Hundreds of Wigan pensioners are missing out on free bus passes

Hundreds of Wigan pensioners have not taken up their free bus passes, figures reveal.


Charity Age UK says bus passes can be a lifeline for older people, helping them retain independence and good health.

Free bus passes can provide a lifeline for elderly and disabled passengers

Free bus passes can provide a lifeline for elderly and disabled passengers

Elderly and disabled people in England are entitled by law to free bus travel during off-peak times under the English National Concessionary Travel Scheme.

Department for Transport figures show 395,000 elderly people in the area administered by the Greater Manchester Combined Authority had a bus pass in 2018-19, just 85% of the eligible population.

A further 58,000 passes were taken up by people with disabilities.

Together, they made 39.6 million journeys throughout the year, an average of 88 per pass holder.

Charity Age UK says concessionary travel for older or disabled people has wider economic benefits, helping people be active in their communities and reducing loneliness.

Across England, 9.1 million people had access to a pass under the ENCTS during 2018-19.

Age UK director Caroline Abrahams said: “The free bus pass is a real lifeline for many older and disabled people who would otherwise find themselves stranded at home and unable to afford to go out.

“Older people who are able to get out and about and stay engaged with their communities have a better chance of retaining their health and independence for longer.”

Councils in England spent £1.1 billion on concessionary travel over the year, 79% of which went on the ENCTS.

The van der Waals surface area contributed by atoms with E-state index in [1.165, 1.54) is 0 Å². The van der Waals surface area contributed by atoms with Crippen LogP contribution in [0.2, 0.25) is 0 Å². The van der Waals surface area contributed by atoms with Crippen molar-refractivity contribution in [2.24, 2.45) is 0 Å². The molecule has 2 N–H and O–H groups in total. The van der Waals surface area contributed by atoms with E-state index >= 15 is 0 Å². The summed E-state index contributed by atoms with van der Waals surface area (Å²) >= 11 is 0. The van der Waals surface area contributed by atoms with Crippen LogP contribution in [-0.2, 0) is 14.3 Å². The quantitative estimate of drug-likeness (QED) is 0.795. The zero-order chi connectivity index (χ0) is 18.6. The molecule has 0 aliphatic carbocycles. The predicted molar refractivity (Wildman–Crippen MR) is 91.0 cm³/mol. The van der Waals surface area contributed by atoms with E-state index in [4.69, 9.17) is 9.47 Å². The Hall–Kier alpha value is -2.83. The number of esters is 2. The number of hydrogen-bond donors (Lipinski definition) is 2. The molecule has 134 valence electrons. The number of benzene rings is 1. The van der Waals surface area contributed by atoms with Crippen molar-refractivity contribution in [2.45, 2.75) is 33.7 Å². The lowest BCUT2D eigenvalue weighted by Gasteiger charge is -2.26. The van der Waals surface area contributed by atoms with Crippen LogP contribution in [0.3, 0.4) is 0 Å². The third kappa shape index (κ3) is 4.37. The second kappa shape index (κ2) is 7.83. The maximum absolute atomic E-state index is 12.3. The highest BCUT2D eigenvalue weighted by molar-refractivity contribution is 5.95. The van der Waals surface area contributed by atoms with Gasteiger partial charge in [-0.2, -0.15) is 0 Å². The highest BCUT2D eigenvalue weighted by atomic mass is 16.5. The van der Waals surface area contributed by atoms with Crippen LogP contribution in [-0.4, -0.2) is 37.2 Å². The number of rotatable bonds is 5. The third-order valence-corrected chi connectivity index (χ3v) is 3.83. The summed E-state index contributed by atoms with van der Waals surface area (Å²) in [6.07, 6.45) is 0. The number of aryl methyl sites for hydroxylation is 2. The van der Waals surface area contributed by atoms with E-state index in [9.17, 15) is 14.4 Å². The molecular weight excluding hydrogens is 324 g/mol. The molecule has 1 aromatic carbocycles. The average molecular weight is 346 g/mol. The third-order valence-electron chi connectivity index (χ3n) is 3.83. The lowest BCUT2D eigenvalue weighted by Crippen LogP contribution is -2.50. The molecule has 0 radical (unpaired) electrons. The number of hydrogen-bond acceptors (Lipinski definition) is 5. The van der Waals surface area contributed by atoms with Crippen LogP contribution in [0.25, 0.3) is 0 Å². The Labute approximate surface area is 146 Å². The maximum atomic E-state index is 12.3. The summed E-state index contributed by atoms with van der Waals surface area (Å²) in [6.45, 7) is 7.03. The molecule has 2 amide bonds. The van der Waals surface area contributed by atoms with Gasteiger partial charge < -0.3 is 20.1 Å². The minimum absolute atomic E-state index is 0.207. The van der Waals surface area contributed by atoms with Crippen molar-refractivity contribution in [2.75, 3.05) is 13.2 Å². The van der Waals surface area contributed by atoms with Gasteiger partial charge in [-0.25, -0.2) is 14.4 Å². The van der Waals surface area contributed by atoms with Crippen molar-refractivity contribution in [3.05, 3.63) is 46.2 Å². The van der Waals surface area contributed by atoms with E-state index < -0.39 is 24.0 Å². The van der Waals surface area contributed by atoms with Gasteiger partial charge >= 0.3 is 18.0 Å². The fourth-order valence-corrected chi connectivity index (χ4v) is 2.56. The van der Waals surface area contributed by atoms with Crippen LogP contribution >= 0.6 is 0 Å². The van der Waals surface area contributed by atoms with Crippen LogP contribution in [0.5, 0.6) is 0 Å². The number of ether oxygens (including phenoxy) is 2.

The scheme is funded via a central government grant, but councils say this funding does not stretch far enough, and that they are forced to make up the shortfall.

The Local Government Association says this diverts money that could be spent on concessions for other groups, or on subsidies for less popular bus routes that are at risk of being discontinued.

It said: “The number of bus journeys is at its lowest level in over a decade shows that more needs to be done to improve local services.

“Councils want to work with the Government to protect local bus services, which can be a lifeline for our most vulnerable residents, whether that is to go shopping, collect medication, attend doctor appointments or socialise with friends.

“It is vital the Government properly funds [the ENCTS] so councils can protect bus routes and reinvest in local networks.”

In May, the House of Commons transport committee warned that bus services were being put at risk by inadequate funding, after hearing evidence that councils were forking out up to £650 million a year to keep the ENCTS running.

A Department for Transport spokeswoman said: “This Government has committed to expanding better bus services, providing local authorities with funding to support £1 billion of spending on the free bus pass scheme, helping older and disabled people.

“We recently announced a £220 million package to transform services across the country by making journeys greener, easier and more reliable.”